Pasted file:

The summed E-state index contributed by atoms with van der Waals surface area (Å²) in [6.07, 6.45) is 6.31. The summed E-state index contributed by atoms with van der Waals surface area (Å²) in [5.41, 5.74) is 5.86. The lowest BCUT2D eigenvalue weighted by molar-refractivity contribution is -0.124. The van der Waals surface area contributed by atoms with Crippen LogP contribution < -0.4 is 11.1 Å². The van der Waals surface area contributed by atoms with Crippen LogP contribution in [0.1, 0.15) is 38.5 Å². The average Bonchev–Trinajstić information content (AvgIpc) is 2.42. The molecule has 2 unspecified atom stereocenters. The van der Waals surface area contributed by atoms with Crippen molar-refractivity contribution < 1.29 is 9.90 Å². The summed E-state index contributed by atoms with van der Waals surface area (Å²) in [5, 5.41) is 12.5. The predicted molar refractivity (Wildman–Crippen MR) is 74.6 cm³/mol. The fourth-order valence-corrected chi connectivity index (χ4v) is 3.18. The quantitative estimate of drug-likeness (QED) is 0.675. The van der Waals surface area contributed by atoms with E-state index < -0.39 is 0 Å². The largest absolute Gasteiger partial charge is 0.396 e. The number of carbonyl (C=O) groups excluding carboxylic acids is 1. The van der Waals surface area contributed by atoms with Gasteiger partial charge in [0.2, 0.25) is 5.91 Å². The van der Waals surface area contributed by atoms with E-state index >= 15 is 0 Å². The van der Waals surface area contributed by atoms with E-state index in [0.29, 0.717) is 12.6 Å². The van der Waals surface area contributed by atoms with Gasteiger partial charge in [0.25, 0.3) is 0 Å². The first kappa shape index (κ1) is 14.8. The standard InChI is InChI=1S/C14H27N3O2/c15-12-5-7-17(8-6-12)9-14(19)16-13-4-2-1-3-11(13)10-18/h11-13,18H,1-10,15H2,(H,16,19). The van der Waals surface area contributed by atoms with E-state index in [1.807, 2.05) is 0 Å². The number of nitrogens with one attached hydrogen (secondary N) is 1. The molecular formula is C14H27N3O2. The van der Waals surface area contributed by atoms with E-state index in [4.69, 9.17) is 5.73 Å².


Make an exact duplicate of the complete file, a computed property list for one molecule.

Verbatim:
The summed E-state index contributed by atoms with van der Waals surface area (Å²) in [6.07, 6.45) is 6.31. The summed E-state index contributed by atoms with van der Waals surface area (Å²) in [5.41, 5.74) is 5.86. The lowest BCUT2D eigenvalue weighted by molar-refractivity contribution is -0.124. The van der Waals surface area contributed by atoms with Crippen LogP contribution < -0.4 is 11.1 Å². The van der Waals surface area contributed by atoms with Crippen LogP contribution in [0.1, 0.15) is 38.5 Å². The average Bonchev–Trinajstić information content (AvgIpc) is 2.42. The molecule has 2 unspecified atom stereocenters. The van der Waals surface area contributed by atoms with Crippen molar-refractivity contribution < 1.29 is 9.90 Å². The summed E-state index contributed by atoms with van der Waals surface area (Å²) in [5, 5.41) is 12.5. The predicted molar refractivity (Wildman–Crippen MR) is 74.6 cm³/mol. The fourth-order valence-corrected chi connectivity index (χ4v) is 3.18. The quantitative estimate of drug-likeness (QED) is 0.675. The van der Waals surface area contributed by atoms with E-state index < -0.39 is 0 Å². The largest absolute Gasteiger partial charge is 0.396 e. The number of carbonyl (C=O) groups excluding carboxylic acids is 1. The van der Waals surface area contributed by atoms with Gasteiger partial charge in [0.2, 0.25) is 5.91 Å². The van der Waals surface area contributed by atoms with E-state index >= 15 is 0 Å². The van der Waals surface area contributed by atoms with E-state index in [0.29, 0.717) is 12.6 Å². The van der Waals surface area contributed by atoms with Gasteiger partial charge in [0.25, 0.3) is 0 Å². The first kappa shape index (κ1) is 14.8. The standard InChI is InChI=1S/C14H27N3O2/c15-12-5-7-17(8-6-12)9-14(19)16-13-4-2-1-3-11(13)10-18/h11-13,18H,1-10,15H2,(H,16,19). The van der Waals surface area contributed by atoms with E-state index in [1.807, 2.05) is 0 Å². The number of nitrogens with one attached hydrogen (secondary N) is 1. The molecular formula is C14H27N3O2. The van der Waals surface area contributed by atoms with E-state index in [4.69, 9.17) is 5.73 Å².